According to Foomann Architecture, Joinery Box House is a lesson in “consolidation”. In the sense the architects use the term, it is in reference to the client brief, which required the merging of inhabitants and their extended families; the consolidation of their respective lives and belongings. But this theme extends beyond the briefing process to describe the architecture itself. From front to back, Joinery Box House takes on a completely different character, shedding its street-facing heritage brickwork to take on a more modern character at the rear.

In short, Joinery Box House is not just a consolidation of occupants; it is a consolidation of architectural styles across the decades.



When Foomann Architecture took on the project, there were significant constraints that formed the framework of the intervention. Rather than an overhaul, the architects were required to approach the façade delicately, overseeing a respectful restoration that upgraded the front half of the house with “a new openness” that connected sitting and study areas while keeping the materiality and form intact.

However, the second half of the project allowed more scope to play. Taller and narrower than the front façade, the rear-facing extension features cedar cladding and straps placed in a gridded pattern. While this choice of materiality challenges and diverges from the front portion, it responds to the existing two-storey studio at the rear (which itself received a new architectural envelope as part of the project). In this way, the rear extension acts as an aesthetic bridge between old and new; a Goldilocks structure that is neither too radical nor too acquiescent.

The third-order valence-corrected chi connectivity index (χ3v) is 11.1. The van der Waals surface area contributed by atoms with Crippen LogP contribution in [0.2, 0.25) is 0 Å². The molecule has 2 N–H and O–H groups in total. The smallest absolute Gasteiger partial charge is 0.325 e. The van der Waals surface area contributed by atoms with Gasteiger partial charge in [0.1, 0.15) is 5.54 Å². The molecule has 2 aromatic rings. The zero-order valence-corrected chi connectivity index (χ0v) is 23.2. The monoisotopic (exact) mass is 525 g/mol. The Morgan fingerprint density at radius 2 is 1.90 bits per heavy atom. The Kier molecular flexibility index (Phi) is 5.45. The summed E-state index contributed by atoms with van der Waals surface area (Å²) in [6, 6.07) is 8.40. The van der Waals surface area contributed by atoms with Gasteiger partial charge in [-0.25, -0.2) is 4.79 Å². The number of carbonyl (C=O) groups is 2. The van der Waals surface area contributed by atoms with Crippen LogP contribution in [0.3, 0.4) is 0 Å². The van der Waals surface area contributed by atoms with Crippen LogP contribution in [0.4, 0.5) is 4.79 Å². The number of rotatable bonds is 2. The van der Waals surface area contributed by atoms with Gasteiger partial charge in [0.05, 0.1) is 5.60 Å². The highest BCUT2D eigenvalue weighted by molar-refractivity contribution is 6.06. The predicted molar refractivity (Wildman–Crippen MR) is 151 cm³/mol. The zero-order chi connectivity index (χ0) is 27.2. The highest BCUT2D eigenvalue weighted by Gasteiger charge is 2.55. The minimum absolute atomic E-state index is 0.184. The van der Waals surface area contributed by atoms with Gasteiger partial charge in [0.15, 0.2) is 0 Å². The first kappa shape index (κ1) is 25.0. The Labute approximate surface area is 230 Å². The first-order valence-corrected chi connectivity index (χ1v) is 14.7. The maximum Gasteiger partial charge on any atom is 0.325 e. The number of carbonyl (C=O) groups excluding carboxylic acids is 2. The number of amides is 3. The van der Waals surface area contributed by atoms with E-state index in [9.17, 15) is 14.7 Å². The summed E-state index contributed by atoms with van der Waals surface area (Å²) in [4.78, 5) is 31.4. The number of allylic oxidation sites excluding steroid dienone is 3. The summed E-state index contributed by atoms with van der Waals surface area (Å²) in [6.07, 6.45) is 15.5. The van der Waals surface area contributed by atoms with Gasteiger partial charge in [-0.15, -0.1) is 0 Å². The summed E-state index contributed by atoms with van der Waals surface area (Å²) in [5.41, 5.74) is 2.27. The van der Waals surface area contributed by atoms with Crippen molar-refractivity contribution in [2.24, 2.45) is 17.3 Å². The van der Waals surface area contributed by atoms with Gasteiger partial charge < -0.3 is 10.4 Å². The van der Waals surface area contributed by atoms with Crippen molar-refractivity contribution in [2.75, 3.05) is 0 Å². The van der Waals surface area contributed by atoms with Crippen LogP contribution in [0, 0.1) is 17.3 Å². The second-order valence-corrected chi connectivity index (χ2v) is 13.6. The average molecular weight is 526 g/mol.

This same easy approach to stylistic transition is mirrored in the interior scheme of Joinery Box House. According to Foomann Architects, “a restrained palette was used throughout with slight shifts between spaces, creating a subtle transition between new and old and providing each room with its own feel and identity”.


Although shifting, the interior architecture is anything but inconsistent. Foomann Architects says that the restoration of Joinery Box House was “an opportunity for meticulous details” – both aesthetic and functional. To a large degree, this “opportunity” stemmed from the challenge of having to facilitate, through design, the coming together of the home’s occupants.


“The extension to this inner-city heritage home is intended as a tidy, fastidious, timber-clad structure,” says the architect. “The inhabitants moved from their own homes into this new house together, consolidating their extensive art collections and large extended families. Art, furniture and objects were scheduled and located during the planning process. The dining room comfortably accommodates twenty-four diners, located in a prime position facing the garden, and features an acoustically treated ceiling.

“The design balances a desire for transparency and solidity that is illustrated in the execution of the stair,” the architect continues. “At the literal and figurative centre of the house, the cranked staircase is a substantial object that permits views to the north courtyard and acts as furniture facing the kitchen.”